"When the Instrument is lodged with the bank for collection, the bank becomes the agent of the payee or obllgee to receive payment. The agency extends no further, and without special authority an agent can only receive payment of the debt due his principal in the legal currency of the country, or in bllls which pass as money at their par value by the common consent of the community. In the ease at bar only one bond was deposited with the Farmers' Bank. That institution therefore was only agent of the payee for its collection. It had no authority to receive payment of the other bonds for him, or on his account. 'Whatever it may have received from the obligors to be applied on the other bonds, it received as their agent, not as the agent of the obligee. If the notes have depreciated since in its possession, the loss must
be adjudged between the bank and the deposItors. It cannot fall upon the holder of the bonds."
This case further holds that the collecting agent is limited by law to receive for the debt of his principal only that which the law declares to be legal tender, or which, by the consensus of the business world, is considered and treated as money. It would be more than a pleasure to me, personally, if the facts and law of this case permitted me, to follow my sympathies, and relieve this complainant of the hardship of having to pay this money over again, provided she fails to collect it from the bank. But I must follow where the evidence and the law direct. It results that the issues on complainant's bill are found for the defendant, and the prayer of defendant in its cross bill is granted. Decree accordingly.
MUTUAL BEN. LIFE INS. 00. OF NEWARK, N.J., v. MILES et at (Circuit Court, W. D. Missouri, C. D. May 26, 1897.)
PRINCIPAL AND AGENT-EXISTEKCE OF AGENCy-PAYMENTS TO ASSUMED AGENT.
In 1887, defendants, through one T. as their agent, borrowed $3,000 of plaintiff, and gave a note therefor, payable at their residence, In Missouri, In five years, and secured by mortgage. In 1892 the loan was extended for five years, and, In consideration thereof, made payable at plaintiff's office, In New Jersey. In 1894 defendants applied to T. to have him secure a release of part of the mortgaged land, which defendants had sold, on payment of $1,000. Plaintiff informed T. that it would not release the land, bUt, if the title were satisfactory, It would accept payment of the $3,000 loan and make a new loan of $2,000 to defendants on the unsold land. Defendants then delivered to T. a check for $1,000, drawn to the order of a bank of which T. was cashier, and a new mortgage for $2,000, for which T. reCeipted as cashier of the bank. Plaintiff did not release the $3,000 mortgage, and knew nothing of these transactions till T. absconded, some time later, when the $2,000 mortgage was found in the bank. Held, that the $1,000 was not paid toplaintlff, in fact or In law, and plaintiff was not bound to credit the same on Its mortgage.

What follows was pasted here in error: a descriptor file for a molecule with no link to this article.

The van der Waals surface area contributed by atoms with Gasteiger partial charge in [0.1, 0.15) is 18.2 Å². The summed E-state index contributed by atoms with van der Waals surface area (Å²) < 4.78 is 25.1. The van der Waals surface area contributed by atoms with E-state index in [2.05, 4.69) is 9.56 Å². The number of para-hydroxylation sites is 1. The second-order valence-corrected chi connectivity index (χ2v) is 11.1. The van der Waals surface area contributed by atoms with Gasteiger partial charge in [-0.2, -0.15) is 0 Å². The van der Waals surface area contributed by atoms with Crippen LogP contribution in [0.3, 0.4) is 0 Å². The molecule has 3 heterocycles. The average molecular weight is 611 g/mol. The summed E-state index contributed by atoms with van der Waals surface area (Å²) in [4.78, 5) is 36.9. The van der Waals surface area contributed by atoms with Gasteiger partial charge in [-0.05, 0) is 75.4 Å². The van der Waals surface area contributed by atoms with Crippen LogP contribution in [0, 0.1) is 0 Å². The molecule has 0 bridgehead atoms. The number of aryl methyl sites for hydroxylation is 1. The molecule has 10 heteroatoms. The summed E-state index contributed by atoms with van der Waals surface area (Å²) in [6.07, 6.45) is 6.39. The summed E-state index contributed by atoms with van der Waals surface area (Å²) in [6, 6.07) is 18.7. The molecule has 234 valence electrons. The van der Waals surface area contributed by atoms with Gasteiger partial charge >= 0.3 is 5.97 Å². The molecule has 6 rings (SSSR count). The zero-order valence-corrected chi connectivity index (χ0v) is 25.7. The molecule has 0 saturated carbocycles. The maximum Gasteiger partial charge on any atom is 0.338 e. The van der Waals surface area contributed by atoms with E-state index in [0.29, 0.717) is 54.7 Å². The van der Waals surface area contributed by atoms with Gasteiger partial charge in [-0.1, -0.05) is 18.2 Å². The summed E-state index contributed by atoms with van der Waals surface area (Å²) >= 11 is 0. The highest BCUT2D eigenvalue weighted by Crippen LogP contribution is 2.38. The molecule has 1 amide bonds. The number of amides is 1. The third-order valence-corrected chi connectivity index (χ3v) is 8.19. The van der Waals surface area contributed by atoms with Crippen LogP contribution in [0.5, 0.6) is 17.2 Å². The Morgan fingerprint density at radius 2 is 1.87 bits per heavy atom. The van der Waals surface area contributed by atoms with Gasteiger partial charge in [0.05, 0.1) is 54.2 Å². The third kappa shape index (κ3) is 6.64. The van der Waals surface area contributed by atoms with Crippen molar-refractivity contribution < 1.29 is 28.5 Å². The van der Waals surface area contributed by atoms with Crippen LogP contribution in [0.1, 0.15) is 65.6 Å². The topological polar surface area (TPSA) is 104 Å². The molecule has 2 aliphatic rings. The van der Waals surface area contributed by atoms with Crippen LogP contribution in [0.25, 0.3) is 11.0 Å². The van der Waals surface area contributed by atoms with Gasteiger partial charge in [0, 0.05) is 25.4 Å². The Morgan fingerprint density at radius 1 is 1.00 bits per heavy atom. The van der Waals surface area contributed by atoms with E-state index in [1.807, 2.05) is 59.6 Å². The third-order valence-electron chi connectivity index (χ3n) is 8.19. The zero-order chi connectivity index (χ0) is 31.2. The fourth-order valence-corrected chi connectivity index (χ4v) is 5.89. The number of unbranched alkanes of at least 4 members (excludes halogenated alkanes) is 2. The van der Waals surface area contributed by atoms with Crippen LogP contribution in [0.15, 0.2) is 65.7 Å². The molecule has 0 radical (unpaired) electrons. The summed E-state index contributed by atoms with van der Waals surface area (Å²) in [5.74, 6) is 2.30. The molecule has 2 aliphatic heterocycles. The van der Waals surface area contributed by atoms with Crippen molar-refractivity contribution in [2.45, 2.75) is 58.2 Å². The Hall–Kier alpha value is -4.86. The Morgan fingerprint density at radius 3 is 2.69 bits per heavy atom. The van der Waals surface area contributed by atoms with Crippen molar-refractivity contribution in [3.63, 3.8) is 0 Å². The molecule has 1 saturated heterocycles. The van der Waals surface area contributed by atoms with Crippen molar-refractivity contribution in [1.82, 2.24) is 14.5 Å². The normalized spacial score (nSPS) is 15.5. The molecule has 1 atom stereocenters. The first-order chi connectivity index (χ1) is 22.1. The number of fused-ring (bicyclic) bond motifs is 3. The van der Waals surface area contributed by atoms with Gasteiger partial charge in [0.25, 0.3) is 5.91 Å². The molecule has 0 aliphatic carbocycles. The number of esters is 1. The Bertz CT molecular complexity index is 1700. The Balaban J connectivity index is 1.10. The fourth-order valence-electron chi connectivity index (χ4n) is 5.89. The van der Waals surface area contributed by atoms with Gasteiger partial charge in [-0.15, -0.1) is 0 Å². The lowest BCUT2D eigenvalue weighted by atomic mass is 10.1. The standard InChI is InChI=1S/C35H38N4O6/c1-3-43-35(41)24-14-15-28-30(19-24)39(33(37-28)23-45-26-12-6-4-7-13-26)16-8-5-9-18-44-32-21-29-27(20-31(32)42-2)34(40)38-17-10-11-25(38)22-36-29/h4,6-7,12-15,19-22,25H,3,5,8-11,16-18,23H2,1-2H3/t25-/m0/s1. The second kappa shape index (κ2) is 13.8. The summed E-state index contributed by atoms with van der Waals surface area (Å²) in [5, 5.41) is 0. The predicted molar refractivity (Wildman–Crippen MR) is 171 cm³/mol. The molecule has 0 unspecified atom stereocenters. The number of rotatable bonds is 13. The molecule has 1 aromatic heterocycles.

G. W. Barnett, for complainant. Montgomery & Montgomery, for defendants. PHILIPS, District Judge. On the 1st day of July, 1887, the de· fendants borrowed of the complainant the sum of $3,000, fol' which they executed to complainant their promissory note, payable five years after date, with 6 per cent. interest per annum, payable semiannually on the 1st days of January and July in each year. To secure the payment of this note, they executed a deed of mortgage on certain real estate, consisting of three lots in the city of Sedalia, Mo. This loan was effected by defendants through one James C. Thompson, by sending in their application to the complainant company, containing the usual provisions that they constituted said Thom1lson their agent therefor. By the terms of the note, the same was made payable at the First National Bank of Sedalia, Mo., with exchange on New York City. On the 1st day of July, 1892, on the application of defendants, this loan was extended by an agreement in writing for